Tuesday, September 30, 2014

Bikeventure for the Last Day of September!

Today ended up being a 28 mile trek all together. I love my bike and I absolutely love using it in order to get out and about, especially for these kinds of outings.
     I woke up early, ate, checked the weather, and hopped on my bike. I planned to venture to the Rockaways in Queens and visit Fort Tilden and Breezy Point. The morning was so dramatic, the clouds made the sky seem so full of emotion. They set a lovely backdrop for the NYC skyline and today's adventure...
Some serious clouds clear for the Freedom Tower and downtown Manhattan, the skies were pretty amazing at 8:30 AM, along the Belt Parkway.
Speaking of the Belt Parkway, this cloud speaks numbers about how I feel about the Belt. It's kind of like the worst place ever, traffic always, when I am on it. Looking East the clouds were angry...
Looking West, the skies seemed happier. I had to stop while crossing the Gil Hodges Bridge from Brooklyn to Queens to take this picture of the Brooklyn skyline. Coney Island is on the left, the Verrazano to the right.
Also from the Gild Hodges Bridge, those clouds make NYC seem so much smaller!
First greeted by this common yellowthroat at Fort Tilden. 
A look of disapproval, for sure.
Chlorophyll is starting to break down in the leaves of plants, resulting in autumn colors. Even poison ivy is really pretty in autumn.
The path is boarded by lots AND LOTS of poison ivy. It's pretty and pretty itchy. 
Queen Anne's Lace still has a certain delicateness even when dried up to seed. 
Had an osprey fly by, with breakfast! 
Saw many monarchs flying in their migration to Mexico.
N. Mockingbird.
Clouds were stealing the show today.
Had a huge flock of cormorants fly by...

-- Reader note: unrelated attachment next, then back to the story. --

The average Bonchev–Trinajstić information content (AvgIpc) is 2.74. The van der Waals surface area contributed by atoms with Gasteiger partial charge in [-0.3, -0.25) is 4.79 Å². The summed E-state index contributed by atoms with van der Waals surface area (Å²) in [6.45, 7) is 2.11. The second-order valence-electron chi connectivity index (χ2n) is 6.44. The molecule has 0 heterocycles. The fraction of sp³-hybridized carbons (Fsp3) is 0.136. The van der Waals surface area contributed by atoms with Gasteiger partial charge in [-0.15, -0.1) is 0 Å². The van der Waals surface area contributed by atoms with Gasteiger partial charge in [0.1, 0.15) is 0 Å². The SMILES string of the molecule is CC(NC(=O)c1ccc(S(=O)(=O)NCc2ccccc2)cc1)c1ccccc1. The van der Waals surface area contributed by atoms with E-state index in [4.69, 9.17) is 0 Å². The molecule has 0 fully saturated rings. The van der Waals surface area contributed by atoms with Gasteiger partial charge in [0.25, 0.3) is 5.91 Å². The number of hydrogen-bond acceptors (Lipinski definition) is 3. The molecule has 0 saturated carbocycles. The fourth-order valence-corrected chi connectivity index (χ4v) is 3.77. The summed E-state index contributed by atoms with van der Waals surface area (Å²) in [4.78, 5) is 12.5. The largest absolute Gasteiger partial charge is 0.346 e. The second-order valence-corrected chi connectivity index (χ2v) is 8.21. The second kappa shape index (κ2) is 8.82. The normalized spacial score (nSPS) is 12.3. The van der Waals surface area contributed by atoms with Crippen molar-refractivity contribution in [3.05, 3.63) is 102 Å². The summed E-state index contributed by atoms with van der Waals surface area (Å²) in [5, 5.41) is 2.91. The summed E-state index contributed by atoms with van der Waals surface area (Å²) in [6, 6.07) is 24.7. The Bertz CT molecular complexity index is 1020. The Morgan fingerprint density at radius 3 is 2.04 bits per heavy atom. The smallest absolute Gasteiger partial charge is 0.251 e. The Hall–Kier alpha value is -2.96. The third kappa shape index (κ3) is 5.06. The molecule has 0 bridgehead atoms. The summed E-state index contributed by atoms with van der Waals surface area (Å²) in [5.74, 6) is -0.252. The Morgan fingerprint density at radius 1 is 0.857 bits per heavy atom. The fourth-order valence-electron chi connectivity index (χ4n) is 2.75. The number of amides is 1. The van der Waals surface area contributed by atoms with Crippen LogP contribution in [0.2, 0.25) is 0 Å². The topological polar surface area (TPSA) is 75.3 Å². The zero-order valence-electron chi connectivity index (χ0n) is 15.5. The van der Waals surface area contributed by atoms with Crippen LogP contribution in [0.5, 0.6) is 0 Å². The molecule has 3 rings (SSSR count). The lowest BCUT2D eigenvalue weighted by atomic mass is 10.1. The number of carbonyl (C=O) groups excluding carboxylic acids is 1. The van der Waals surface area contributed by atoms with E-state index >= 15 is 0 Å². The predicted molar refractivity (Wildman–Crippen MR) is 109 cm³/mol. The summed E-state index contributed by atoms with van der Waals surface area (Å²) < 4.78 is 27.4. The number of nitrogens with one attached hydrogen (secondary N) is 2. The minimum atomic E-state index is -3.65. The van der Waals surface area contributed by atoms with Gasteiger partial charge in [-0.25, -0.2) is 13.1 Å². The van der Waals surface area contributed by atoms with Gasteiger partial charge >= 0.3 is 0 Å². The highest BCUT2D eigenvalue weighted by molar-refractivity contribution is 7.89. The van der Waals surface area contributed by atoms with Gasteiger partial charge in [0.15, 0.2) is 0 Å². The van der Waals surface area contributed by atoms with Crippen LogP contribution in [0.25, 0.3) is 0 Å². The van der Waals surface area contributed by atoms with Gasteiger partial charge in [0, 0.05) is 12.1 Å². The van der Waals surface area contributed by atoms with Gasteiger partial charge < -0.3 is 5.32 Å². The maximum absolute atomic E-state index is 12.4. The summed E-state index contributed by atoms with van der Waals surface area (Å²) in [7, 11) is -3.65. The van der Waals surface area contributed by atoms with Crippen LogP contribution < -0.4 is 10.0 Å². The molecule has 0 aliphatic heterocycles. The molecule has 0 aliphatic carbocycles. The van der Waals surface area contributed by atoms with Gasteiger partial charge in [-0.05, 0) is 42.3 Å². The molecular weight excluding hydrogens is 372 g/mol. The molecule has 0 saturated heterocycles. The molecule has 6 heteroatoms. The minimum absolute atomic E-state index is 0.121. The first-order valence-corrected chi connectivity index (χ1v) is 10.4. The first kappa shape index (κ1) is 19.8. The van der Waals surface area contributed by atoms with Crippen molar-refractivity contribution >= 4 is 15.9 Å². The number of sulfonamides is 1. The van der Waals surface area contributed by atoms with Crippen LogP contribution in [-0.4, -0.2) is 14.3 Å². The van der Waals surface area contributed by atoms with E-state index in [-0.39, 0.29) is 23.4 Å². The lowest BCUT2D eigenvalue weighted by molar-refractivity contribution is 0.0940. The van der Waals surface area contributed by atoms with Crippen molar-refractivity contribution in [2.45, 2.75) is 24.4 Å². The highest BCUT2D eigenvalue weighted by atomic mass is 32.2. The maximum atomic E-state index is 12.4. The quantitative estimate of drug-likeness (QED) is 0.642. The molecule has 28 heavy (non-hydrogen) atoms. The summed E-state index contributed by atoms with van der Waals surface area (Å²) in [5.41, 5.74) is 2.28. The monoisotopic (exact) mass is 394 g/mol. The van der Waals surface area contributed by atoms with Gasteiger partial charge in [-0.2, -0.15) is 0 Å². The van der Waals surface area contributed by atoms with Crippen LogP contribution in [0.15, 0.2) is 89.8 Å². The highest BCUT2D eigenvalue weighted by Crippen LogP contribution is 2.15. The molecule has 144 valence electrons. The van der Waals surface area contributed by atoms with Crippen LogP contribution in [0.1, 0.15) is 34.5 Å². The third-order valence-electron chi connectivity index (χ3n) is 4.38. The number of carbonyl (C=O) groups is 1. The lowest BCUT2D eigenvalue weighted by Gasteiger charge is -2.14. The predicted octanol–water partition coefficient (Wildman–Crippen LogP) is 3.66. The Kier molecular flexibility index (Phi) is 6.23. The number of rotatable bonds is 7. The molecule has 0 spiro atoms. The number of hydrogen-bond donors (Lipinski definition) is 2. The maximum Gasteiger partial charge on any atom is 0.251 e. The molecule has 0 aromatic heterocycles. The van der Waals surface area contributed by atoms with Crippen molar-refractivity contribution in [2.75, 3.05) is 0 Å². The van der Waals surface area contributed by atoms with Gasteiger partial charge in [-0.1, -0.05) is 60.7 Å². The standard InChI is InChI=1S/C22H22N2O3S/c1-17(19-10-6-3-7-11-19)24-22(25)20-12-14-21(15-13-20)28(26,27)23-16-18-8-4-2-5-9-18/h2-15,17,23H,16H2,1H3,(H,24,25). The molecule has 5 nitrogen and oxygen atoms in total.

Many birds use the "V" formation, including these cormorants.
The trail in Fort Tilden leads you to Battery Harris, a huge cement structure that you can go up to the top of, for great vantage points, like the Manahattan Skyline, Brooklyn, and out to the ocean.
This is Battery Harris, a cement structure, this is a casemate for large cannons during the WWII era.
A bumble bee on some goldenrod.
Along one of the sandy paths, I found a small freshwater pond, and this yellow-rumped warbler does not seem thrilled to have found me.
Warblers are notorious for being confusing come fall. But the yellow rump, is a dead giveaway for the yellow-rumped warbler.
Northern flicker
Leading out to the beach. Between the goldenrod and the Virginia Creepers, turning red, with blue fruit, it was vary pretty. 
Herring Gull Conversations. Catch them in the right moment, it's nature at its finest.
Just absolutely glorious. Nature at its most magnificent.
Love it.
I use landmarks, especially on beaches when looking for trails that aren't really marked. So I saw this square when walking in. When walking out I noticed the creepy inscription. 
This cricket looks like its giggling, while perched on this perfect yellow flower, holding its tiny front legs up to its mouth.
An Eastern phoebe hunting insects.